The topography in my little nook of Colorado is diverse and changes rapidly within a 60-square-mile radius. Flat, arid plains give way to rolling sage flats lined with no-name creeks. Beyond the sage-dappled flats are cedar-sprinkled canyons and endless plateaus. It’s a game-rich area, and minutes from my doorstep I can be hunting pronghorn, mule deer, and elk.
It didn’t take long to realize that optics would play a crucial role in my success out West, and over the years, I’ve tested piles of them. Most recently, while hunting with a good buddy for Merriam turkeys in some nearby canyonlands, my eyes were opened to the beauty of rangefinding binoculars. I don’t plan to look back. For the past two months, Nikon’s LaserForce Rangefinder Binoculars have been in my bino harness, and that’s where they will remain come fall.
You’ll be pleasantly surprised by how compact these binos are. They are not large, bulky or cumbersome. The 10×42’s tip the scale at just a tick over 1.9 pounds and are coated with a Rubber Armored metal die-cast body designed to take a beating and provide a firm, comfortable grip. During my two-plus months of testing, I can confirm that the binos are ultra-durable and the grip, even when wet, promises a solid hold.
Nikon has applied a reflective mirror coating on the mirror surface of the roof prism unit. The purpose… to provide bright images. Mission accomplished. I’ve tested the 10×42 binos at all hours of the day and have been impressed with how well they make an image pop. Do they sport the type of low-light clarity one would expect to find in a pair of Swarovski or Leica binos? No, but they get the job done, and it’s obvious when looking through the binos in various lighting conditions that Nikon has put attention to detail into color and clarity. ED (Extra-low dispersion) Glass fights chromatic aberration color fringing and promises a high-resolution image.
The LaserForce 10×42’s are tripod compatible, another staple of any worthy western binocular, and I found the Long Eye Relief design to perform as advertised. With fall hunts on the horizon, I’ve spent lots of hours behind the glass and not once did I leave my glassing perch with a headache. Tripod attachment does require a Nikon TRA-3/Hard Type H Adapter.
As for the functionality of the LaserForce 10×42’s, the focus wheel is large, rubber-coated and smooth. Eyecups twist into place easily and feature a multi-click, three-position opening to ensure optimal eye positioning. Each eyepiece also features an easy-to-access and manipulate focusing wheel. The binos are ergonomic and very balanced. The weight-to-length ratio is right, making both one and two-handed operation possible. During a recent Texas hunt, I found myself slithering on the ground like a snake trying to crawl in close on axis deer. These binos pulled easily from my bino harness, never hung up, and I had zero trouble keeping one hand on my weapon and operating the binos with my free hand.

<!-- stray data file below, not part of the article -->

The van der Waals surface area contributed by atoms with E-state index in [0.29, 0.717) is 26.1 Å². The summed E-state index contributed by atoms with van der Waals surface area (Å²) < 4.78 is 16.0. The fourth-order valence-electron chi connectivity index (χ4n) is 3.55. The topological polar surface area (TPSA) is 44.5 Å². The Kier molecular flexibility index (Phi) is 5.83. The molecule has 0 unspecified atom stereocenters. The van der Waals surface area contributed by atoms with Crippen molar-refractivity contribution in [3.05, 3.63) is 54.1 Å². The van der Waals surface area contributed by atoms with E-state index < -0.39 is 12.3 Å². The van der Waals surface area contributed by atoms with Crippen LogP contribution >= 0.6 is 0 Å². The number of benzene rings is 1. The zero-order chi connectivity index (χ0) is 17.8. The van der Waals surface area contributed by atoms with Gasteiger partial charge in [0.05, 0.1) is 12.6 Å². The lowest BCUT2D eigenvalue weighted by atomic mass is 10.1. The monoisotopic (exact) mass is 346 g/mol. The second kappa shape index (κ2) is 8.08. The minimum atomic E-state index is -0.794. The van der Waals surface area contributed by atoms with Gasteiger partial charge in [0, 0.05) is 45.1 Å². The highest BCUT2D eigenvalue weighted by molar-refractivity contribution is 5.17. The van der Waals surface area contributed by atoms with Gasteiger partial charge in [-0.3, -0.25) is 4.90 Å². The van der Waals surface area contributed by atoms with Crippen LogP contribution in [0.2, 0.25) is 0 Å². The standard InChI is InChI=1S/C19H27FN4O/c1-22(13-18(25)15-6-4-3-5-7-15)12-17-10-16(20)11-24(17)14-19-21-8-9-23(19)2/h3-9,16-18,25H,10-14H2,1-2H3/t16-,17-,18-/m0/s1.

Ideal for bow and gun hunters alike, the integrated rangefinder works on objects from 10 to 1,900 yards. The furthest critter I’ve ranged has been a 782-yard pronghorn during a scouting mission, and the detection was instant. I have ranged large, reflective objects out to 1,798 yards. What I appreciate most about the rangefinder is that the feedback is immediate and being that the rangefinder is incorporated into a balanced platform, settling on objects is much easier than it is with a small handheld unit.
Manipulation of the rangefinder’s many settings is a breeze. With only Power and Mode buttons to manipulate, the process is greatly simplified. Four brightness settings are available (IL1-IL4), and the unit comes set in the IL4 setting. This is the brightest of the four settings, but this can easily be changed by pressing and holding the Mode button until the brightness setting is displayed. The Power button is then used to toggle between brightness settings. This is super handy, and I found I could change brightness settings to match outside lighting conditions in seconds. The distance can be displayed in yards or meters, and again, use of the Mode and Power buttons are required to switch settings. Measurement Display Mode can be set to Horizontal Distance or Actual Distance. If the < is showing, you are set to Horizontal Distance. If the < is hidden in the display screen, you are set to actual distance. I highly recommend using the Horizontal Distance setting, and your unit will come with this setting as the factory default. The Horizontal Distance setting allows Nikon’s ID (Incline/Decline) Technology to provide the true horizontal distance to the target, even when ranging targets and steep inclines and declines.
To date, I’ve been very impressed with Nikon’s LaserForce 10×42 Rangefinder Binoculars. I’m loving the fact that I’m toting a single optic that serves my glassing and rangefinding needs, and I can’t wait to use them more in the coming months.